An IT security expert says it is very difficult to "secure every little corner" of the police national computer.
Yesterday fears were raised that the network was compromised during an alleged Israeli spy incident in Christchurch.
Police are confident their systems are secure, but Daniel Ayers told TV ONE's Breakfast it is impossible to be certain.
Ayers said police use the national intelligence application (NIA) to access information about criminal histories and general intelligence and anyone who holds a driver's licence would be in the system.
The case has highlighted growing concern about identity fraud, and that Israelis have stolen NZ passports before.
Ayers told Breakfast this morning that the police computer network is extensive and "it's very difficult to secure every little corner of it".
He said these types of organisations don't volunteer a lot of detail as to how they work but it still should be relatively difficult for people to get into the system and they would need to get physical access to a police computer.
Commenting on reports yesterday that someone could just walk up to a police computer and plug in a USB to get access, Ayers said it is best practice in the industry to lock things down and that should not be possible.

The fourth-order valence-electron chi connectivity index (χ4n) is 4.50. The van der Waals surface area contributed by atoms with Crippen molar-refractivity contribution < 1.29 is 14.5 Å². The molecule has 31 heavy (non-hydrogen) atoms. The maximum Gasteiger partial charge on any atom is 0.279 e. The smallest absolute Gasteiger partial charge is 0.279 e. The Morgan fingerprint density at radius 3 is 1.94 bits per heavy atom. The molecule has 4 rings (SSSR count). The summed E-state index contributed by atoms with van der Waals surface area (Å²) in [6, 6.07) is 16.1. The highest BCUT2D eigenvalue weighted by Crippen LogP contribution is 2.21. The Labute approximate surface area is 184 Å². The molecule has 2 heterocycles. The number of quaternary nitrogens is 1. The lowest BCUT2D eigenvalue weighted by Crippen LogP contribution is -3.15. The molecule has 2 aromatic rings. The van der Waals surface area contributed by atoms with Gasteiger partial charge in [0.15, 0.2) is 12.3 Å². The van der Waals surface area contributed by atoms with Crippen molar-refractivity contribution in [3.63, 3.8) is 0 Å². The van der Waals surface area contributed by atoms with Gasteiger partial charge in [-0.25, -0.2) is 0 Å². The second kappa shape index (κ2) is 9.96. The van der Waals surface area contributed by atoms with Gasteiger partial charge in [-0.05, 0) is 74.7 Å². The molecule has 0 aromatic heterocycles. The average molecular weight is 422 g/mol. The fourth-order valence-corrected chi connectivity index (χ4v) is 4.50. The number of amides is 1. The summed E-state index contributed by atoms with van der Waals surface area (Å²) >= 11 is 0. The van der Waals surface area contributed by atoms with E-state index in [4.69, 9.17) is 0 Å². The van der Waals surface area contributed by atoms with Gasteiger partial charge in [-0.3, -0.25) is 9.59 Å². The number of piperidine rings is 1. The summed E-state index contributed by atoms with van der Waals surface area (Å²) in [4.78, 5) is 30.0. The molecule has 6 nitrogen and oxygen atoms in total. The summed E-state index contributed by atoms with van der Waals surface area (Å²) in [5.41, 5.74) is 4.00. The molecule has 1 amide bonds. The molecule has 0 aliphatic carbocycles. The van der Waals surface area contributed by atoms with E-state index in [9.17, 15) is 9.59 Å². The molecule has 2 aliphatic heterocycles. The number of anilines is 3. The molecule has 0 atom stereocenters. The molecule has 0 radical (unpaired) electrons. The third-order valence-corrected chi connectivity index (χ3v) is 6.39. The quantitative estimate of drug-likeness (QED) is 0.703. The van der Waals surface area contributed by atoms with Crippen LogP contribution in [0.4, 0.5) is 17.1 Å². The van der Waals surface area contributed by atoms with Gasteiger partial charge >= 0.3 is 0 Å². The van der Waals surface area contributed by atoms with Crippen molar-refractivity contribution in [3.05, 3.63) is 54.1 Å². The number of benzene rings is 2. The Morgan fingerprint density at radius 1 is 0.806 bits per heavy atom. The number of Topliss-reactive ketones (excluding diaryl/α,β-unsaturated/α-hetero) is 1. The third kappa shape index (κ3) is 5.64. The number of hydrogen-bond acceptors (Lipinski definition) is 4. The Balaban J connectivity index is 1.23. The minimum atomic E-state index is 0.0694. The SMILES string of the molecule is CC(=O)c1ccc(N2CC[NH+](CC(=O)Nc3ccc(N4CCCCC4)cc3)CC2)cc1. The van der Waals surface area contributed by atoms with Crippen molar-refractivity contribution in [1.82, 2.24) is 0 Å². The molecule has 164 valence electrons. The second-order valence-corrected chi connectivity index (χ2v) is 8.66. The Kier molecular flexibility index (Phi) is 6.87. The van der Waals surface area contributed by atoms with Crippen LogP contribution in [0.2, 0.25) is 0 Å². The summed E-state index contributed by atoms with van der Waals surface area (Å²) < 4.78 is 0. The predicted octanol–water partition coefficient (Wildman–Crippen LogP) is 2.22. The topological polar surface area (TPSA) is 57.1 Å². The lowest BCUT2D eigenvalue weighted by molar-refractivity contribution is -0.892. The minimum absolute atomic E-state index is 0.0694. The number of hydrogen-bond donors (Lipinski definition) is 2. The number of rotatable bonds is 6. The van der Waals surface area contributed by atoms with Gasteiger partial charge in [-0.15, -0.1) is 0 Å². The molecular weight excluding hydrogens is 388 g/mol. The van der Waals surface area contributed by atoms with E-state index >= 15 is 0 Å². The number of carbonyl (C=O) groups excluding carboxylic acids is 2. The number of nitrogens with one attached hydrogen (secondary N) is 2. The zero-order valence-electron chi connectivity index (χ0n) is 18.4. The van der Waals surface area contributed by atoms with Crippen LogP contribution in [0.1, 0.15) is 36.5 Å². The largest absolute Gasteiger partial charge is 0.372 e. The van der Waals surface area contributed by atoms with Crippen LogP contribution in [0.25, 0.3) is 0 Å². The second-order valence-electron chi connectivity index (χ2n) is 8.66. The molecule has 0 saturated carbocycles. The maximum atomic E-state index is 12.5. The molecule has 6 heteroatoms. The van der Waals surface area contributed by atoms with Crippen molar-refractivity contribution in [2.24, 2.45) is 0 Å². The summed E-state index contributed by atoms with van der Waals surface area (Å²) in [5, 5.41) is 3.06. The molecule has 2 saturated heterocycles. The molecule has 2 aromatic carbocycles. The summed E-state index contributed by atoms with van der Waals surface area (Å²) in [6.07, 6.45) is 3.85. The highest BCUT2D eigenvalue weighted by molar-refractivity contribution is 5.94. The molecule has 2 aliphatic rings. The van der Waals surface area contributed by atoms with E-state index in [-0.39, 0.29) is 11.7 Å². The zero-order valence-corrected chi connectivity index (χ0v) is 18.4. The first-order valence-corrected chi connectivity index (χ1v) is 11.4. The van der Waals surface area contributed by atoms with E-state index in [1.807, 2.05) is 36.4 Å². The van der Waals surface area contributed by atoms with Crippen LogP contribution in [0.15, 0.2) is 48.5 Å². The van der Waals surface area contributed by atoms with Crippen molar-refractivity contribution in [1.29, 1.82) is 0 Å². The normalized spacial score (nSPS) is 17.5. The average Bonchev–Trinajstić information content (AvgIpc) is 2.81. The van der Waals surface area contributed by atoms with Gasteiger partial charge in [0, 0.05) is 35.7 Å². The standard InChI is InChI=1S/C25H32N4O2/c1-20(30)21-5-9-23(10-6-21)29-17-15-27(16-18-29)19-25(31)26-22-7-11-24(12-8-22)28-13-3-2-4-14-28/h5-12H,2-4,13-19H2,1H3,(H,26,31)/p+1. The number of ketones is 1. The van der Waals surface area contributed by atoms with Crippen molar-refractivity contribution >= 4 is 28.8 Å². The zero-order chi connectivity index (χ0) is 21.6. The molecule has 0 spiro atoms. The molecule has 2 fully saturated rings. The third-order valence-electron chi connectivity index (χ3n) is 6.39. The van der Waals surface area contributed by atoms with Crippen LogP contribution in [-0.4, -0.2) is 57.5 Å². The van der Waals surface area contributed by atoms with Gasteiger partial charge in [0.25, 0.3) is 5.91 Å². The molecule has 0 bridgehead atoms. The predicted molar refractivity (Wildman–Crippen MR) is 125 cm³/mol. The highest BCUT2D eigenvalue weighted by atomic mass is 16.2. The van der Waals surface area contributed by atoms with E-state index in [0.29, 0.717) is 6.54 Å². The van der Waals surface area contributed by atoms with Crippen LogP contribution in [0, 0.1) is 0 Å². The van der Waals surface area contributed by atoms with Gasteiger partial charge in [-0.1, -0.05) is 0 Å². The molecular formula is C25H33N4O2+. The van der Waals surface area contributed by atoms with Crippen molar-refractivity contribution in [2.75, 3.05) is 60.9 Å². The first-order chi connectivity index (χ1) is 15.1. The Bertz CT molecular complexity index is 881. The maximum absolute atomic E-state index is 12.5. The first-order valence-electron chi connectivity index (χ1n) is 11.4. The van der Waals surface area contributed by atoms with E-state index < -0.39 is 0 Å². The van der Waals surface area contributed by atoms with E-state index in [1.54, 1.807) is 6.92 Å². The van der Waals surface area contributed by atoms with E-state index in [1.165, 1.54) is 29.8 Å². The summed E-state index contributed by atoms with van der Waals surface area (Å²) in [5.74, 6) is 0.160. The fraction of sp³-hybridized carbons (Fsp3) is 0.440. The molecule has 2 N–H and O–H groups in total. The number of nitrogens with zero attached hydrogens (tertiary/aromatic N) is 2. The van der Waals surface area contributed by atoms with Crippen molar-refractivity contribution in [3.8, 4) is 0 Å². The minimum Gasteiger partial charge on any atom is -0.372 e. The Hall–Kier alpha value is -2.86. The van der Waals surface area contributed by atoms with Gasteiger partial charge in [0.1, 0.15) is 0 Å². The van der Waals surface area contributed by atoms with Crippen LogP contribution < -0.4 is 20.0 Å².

"But ultimately, given enough time, if someone does have physical access then there's risks."
Police take computer security seriously and are well aware of all the risks, Ayers said.
However, he said with the large number of police across the country "there's always the possibility that one or two may not be as trustworthy as you would like".
Ayers said while it is all theoretical and we don't know what, if anything, has happened there are thousands of legitimate queries every day and it would be very difficult to be absolutely certain that there hasn't been unauthorised access.
However, Ayers said if it was simply a question of people wanting to steal relatively low volumes of identities "there are probably easier ways of doing it".
And he said given the suspicion raised police would have thoroughly checked their systems.
"If there was latent security problems in there I think they would have found them."
Acting Chief Information Officer Murray Mitchell said yesterday police systems were subject to regular security audits and intrusion checks.